Faculty Experiences - Emily Klenin
Slavic Languages & Literatures
What matters most to you in your teaching?
How are you using technology as a tool to achieve your teaching goals?
How have your students responded to your use of technology?
What new goals do you have for using technology in teaching?
How could the University better facilitate the use of technology in instruction?
Focus on the learning process
Give students choices
Use authentic materials
Thinking like a researcher
Class web site
Using the Internet to Teach Critical Thinking Skills
I designed my course web site with the idea that if students had access to materials outside of the course which they could choose to explore, this choice would involve them more in the subject matter. Providing a course web site with resource options meant that a broader range of students could take the course. I saw the class web site as a tool to accommodate different kinds of interests and preparation. The course is not only a GE, or general education course, it is a pre-requisite to one of my department’s majors. My course site links to some bilingual sites. I thought it would be interesting for students who had never seen Russian to see new things up there. I know that the Russian alphabet by itself sometimes alarms people, so a web site with bilingual resources allows students to realize Russian is not just a funny alphabet. The Russian alphabet communicates a rich culture.
Because students can see information in English or in Russian from the course web site, I thought this might motivate them to become more involved in their studies. One of the areas of Russian art that I think isn’t always covered all that well is the visual. A lot of Russian art is absolutely world class stuff! I knew there were some really good web sites and really good digitalization projects illustrating Russian art. Some of these have been funded cooperatively between some of Russia’s best museums and big American corporations. For example, The State Hermitage Museum, which is the museum in St. Petersberg, actually cooperated with IBM to produce some amazing digital material.
The Hermitage has a website which lets you get closer to artifacts than I have ever been able to in the museum. It’s very, very impressive. It gets more impressive in that respect all of the time. During my student days, Russia was a little behind in adopting some aspects of technology, partly because the Soviet Union did not like the public to have access to a lot of information. In those days, even the copy machine was very subversive! You can imagine how exciting it is to see these web sites coming out of Russia! Some people were very excited about web-based technology and computing in Russia, but, at the same time, the facilities for it were not part of the standards that we had in the west. Because Russia has wonderful applied mathematicians, but little materials, people built their own computers in very interesting ways. Now that, of course, has changed. You have these wonderful mathematicians and you have the art—you have people there who are putting this all together.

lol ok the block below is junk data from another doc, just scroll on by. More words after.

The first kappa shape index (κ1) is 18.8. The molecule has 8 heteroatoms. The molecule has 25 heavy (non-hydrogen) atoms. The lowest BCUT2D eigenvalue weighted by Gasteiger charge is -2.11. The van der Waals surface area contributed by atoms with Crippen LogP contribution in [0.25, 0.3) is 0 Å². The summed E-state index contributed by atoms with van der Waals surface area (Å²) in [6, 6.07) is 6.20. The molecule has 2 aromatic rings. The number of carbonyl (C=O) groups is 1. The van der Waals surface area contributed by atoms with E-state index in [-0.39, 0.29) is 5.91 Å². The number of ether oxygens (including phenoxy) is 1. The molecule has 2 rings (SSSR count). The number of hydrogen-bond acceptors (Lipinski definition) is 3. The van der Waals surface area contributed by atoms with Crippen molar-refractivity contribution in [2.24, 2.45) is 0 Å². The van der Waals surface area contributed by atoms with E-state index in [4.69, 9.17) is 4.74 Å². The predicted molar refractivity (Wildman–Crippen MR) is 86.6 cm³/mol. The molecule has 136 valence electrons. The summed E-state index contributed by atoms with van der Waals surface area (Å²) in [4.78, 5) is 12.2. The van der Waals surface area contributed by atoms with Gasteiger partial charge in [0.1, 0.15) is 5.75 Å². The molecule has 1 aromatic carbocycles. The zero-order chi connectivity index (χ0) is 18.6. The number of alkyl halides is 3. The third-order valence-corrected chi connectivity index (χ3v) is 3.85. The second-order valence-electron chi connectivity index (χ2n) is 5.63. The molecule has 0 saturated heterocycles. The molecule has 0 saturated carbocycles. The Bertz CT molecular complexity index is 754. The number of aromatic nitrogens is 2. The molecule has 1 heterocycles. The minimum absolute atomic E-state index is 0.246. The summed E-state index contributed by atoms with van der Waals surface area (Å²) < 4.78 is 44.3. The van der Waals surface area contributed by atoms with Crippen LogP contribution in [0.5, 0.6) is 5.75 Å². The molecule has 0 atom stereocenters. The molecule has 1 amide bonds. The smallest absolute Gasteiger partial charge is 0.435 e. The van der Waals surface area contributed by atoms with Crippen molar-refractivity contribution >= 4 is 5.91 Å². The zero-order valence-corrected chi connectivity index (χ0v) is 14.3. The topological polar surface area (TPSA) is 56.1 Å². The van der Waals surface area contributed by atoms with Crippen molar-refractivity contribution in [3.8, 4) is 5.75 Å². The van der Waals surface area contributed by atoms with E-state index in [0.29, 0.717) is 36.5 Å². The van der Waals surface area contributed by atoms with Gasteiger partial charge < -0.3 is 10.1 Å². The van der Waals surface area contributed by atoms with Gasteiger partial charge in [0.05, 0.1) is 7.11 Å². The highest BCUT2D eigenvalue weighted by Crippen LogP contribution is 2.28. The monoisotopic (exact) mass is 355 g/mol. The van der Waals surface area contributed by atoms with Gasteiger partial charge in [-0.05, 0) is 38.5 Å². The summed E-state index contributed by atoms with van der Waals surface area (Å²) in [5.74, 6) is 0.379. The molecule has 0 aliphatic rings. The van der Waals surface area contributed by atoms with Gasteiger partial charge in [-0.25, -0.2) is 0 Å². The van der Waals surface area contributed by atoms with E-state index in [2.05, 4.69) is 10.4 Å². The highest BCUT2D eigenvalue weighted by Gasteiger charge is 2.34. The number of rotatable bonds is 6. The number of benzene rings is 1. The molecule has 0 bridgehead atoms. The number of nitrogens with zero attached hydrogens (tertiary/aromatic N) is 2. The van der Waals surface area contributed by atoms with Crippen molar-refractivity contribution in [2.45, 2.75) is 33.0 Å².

For example, one of my favorite links on the course web site takes you to a site about Russian architecture. If you click on this link, you go to a site built by Russian architecture historians with a catalog of Russian monuments. (Look for external link to this) This is wonderful for American students who have no chance of going to a little town in the middle of Russia. Because of web technology, they can see these fantastic 12th century works of art. There is nothing that could introduce students to Russian culture as well as a good site with a lot of external links that are well-done. I thought the student selection of these links could be part of an educational process where they could focus on learning about Russian art and culture—because I know that all students surf the web. Every undergraduate surfs away. I thought that one of the things I could do for students in a GE course is teach them how to use Internet sources in a responsible way, just as they do print sources. I want students to look at who the authority is behind a particular source, why they like a particular source. I received cooperation from the Hermitage, for example, to use some of their images, and I have them as links on my web site.